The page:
Last edited 11 Oct 2016

Constructivist architecture

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Constructivist architecture, or ‘constructivism’, is a form of modern architecture that developed in the Soviet Union in the 1920s. Inspired by the Bauhaus and the wider constructivist art movement that emerged from Russian Futurism, constructivist architecture is characterised by a combination of modern technology and engineering methods and the socio-political ethos of Communism. Despite there being few realised projects before the movement became outdated in the mid-1930s, it has had a definite influence on many subsequent architectural movements, such as Brutalism.

Following the 1917 Russian Revolution, the USSR became economically insecure and unable to embark on major construction projects. Nevertheless, avant-garde design schools began to encourage and inspire ambitious architects and urban planners, in particular the Association of New Architects (ASNOVA) which was established in 1921.

The fundamental tension of Constructivist architecture was the need to reconcile the economic reality of the USSR with its ambition for using the built environment to engineer societal changes and instill the avant-garde in everyday life. Architects hoped that through constructivism, the spaces and monuments of the new socialist utopia, the ideal of which the Bolshevik revolution had waged, could be realised.

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As such, constructivist architecture was used to build utilitarian projects for the workers, as well as more creative projects such as Flying City, that was intended as a prototype for airborne housing.

The main characteristic of constructivism was the application of 3D cubism to abstract and non-objective elements. The style incorporated straight lines, cylinders, cubes and rectangles; and merged elements of the modern age such as radio antennae, tension cables, concrete frames and steel girders. The possibilities of modern materials were also explored, such as steel frames that supported large areas of glazing, exposed rather than concealed building joints, balconies and sun decks.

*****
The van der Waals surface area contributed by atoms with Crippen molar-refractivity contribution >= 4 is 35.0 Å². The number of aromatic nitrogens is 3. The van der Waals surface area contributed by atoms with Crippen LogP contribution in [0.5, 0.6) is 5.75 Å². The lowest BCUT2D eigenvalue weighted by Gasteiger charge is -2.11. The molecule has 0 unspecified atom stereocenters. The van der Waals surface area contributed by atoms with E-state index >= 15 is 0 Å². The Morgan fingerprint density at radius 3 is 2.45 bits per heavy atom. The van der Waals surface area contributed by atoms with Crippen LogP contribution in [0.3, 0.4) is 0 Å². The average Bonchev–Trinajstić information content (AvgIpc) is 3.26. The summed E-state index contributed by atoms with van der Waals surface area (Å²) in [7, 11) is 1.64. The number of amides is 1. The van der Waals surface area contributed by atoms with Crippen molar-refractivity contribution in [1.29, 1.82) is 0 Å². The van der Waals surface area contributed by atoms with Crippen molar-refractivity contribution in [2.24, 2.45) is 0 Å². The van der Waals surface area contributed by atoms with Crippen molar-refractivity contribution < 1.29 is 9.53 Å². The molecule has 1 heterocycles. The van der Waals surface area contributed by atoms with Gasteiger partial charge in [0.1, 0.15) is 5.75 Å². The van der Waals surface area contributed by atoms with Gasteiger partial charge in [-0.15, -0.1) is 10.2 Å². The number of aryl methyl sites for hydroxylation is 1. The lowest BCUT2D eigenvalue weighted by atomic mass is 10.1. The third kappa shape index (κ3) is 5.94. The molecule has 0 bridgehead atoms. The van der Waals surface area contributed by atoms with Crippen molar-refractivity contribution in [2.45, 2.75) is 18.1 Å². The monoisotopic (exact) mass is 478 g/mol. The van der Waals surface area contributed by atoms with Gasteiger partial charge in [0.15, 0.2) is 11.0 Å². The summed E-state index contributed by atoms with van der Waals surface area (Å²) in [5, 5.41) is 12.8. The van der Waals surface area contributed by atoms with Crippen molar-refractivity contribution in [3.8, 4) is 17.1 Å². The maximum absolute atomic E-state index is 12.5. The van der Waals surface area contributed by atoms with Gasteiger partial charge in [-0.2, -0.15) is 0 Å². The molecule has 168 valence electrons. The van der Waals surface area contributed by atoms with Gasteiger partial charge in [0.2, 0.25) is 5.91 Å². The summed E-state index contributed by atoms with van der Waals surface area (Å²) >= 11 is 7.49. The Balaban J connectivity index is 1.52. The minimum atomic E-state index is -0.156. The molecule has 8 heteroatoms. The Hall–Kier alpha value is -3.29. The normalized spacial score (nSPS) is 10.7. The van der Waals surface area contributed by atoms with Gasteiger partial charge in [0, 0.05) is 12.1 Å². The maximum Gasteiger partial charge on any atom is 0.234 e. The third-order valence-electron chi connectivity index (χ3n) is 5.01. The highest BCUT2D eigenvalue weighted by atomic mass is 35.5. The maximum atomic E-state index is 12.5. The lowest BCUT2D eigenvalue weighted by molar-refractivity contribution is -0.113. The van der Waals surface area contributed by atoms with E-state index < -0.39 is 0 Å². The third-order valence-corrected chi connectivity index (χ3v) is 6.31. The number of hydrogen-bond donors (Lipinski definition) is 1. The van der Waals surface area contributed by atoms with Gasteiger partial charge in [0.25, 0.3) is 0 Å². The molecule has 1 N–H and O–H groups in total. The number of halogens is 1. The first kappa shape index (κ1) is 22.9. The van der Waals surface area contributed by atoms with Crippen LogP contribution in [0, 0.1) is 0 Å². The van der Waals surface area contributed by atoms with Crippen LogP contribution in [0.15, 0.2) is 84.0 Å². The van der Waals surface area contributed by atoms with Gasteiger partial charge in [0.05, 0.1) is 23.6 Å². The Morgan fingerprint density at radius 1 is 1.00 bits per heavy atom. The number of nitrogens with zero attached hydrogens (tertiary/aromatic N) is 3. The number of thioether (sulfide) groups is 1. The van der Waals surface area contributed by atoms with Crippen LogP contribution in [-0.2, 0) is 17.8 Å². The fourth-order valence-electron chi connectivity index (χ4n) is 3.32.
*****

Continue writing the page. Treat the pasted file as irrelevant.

The style aimed to explore the opposition between different forms as well as the contrast between different surfaces, predominately between solid walls and windows, which often gave the structures their characteristic sense of scale and presence.

The first and perhaps most famous project was one an unrealised proposal for Tatlin’s Tower, the headquarters of the Comintern in St. Petersburg. Many subsequent, ambitious projects were not actually built, but Russia’s fourth-largest city Yekaterinburg is regarded as a ‘Constructivist museum’ including 140 built examples of the form. Another famous surviving example is the social housing project Dom Narkomfin in Moscow.

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